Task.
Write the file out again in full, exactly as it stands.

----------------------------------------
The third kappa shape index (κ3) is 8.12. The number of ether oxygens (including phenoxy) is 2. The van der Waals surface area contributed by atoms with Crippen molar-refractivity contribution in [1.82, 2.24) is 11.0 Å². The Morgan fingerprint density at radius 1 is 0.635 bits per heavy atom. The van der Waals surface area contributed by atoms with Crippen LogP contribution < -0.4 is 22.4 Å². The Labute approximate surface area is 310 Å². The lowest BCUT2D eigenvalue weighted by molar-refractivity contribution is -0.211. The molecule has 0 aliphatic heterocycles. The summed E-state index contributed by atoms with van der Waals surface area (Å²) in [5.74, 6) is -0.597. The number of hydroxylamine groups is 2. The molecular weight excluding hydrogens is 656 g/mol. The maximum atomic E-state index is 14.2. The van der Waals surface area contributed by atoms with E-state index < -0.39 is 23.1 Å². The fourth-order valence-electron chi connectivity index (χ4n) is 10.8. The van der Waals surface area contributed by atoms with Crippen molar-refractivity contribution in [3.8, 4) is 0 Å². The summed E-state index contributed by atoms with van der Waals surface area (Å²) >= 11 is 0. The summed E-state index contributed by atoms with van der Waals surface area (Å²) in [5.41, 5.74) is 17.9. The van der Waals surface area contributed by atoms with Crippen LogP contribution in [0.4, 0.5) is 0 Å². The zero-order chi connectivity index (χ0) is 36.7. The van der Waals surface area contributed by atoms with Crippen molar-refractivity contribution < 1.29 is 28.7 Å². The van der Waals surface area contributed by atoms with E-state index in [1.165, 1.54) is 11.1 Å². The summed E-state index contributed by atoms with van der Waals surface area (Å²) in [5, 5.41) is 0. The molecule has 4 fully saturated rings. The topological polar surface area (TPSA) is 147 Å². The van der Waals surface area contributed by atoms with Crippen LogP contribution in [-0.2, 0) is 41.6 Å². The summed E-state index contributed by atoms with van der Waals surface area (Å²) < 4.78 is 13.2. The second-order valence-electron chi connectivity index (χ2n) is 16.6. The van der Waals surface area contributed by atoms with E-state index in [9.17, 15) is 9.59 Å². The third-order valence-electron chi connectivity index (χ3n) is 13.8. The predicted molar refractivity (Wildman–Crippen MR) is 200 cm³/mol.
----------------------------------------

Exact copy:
The third kappa shape index (κ3) is 8.12. The number of ether oxygens (including phenoxy) is 2. The van der Waals surface area contributed by atoms with Crippen molar-refractivity contribution in [1.82, 2.24) is 11.0 Å². The Morgan fingerprint density at radius 1 is 0.635 bits per heavy atom. The van der Waals surface area contributed by atoms with Crippen LogP contribution < -0.4 is 22.4 Å². The Labute approximate surface area is 310 Å². The lowest BCUT2D eigenvalue weighted by molar-refractivity contribution is -0.211. The molecule has 0 aliphatic heterocycles. The summed E-state index contributed by atoms with van der Waals surface area (Å²) in [5.74, 6) is -0.597. The number of hydroxylamine groups is 2. The molecular weight excluding hydrogens is 656 g/mol. The maximum atomic E-state index is 14.2. The van der Waals surface area contributed by atoms with E-state index < -0.39 is 23.1 Å². The fourth-order valence-electron chi connectivity index (χ4n) is 10.8. The van der Waals surface area contributed by atoms with Crippen molar-refractivity contribution in [3.8, 4) is 0 Å². The summed E-state index contributed by atoms with van der Waals surface area (Å²) >= 11 is 0. The summed E-state index contributed by atoms with van der Waals surface area (Å²) in [5.41, 5.74) is 17.9. The van der Waals surface area contributed by atoms with Crippen LogP contribution in [0.4, 0.5) is 0 Å². The zero-order chi connectivity index (χ0) is 36.7. The van der Waals surface area contributed by atoms with Crippen molar-refractivity contribution < 1.29 is 28.7 Å². The van der Waals surface area contributed by atoms with E-state index in [1.165, 1.54) is 11.1 Å². The summed E-state index contributed by atoms with van der Waals surface area (Å²) in [5, 5.41) is 0. The molecule has 4 fully saturated rings. The topological polar surface area (TPSA) is 147 Å². The van der Waals surface area contributed by atoms with Crippen LogP contribution in [-0.2, 0) is 41.6 Å². The summed E-state index contributed by atoms with van der Waals surface area (Å²) < 4.78 is 13.2. The second-order valence-electron chi connectivity index (χ2n) is 16.6. The van der Waals surface area contributed by atoms with E-state index in [9.17, 15) is 9.59 Å². The third-order valence-electron chi connectivity index (χ3n) is 13.8. The predicted molar refractivity (Wildman–Crippen MR) is 200 cm³/mol.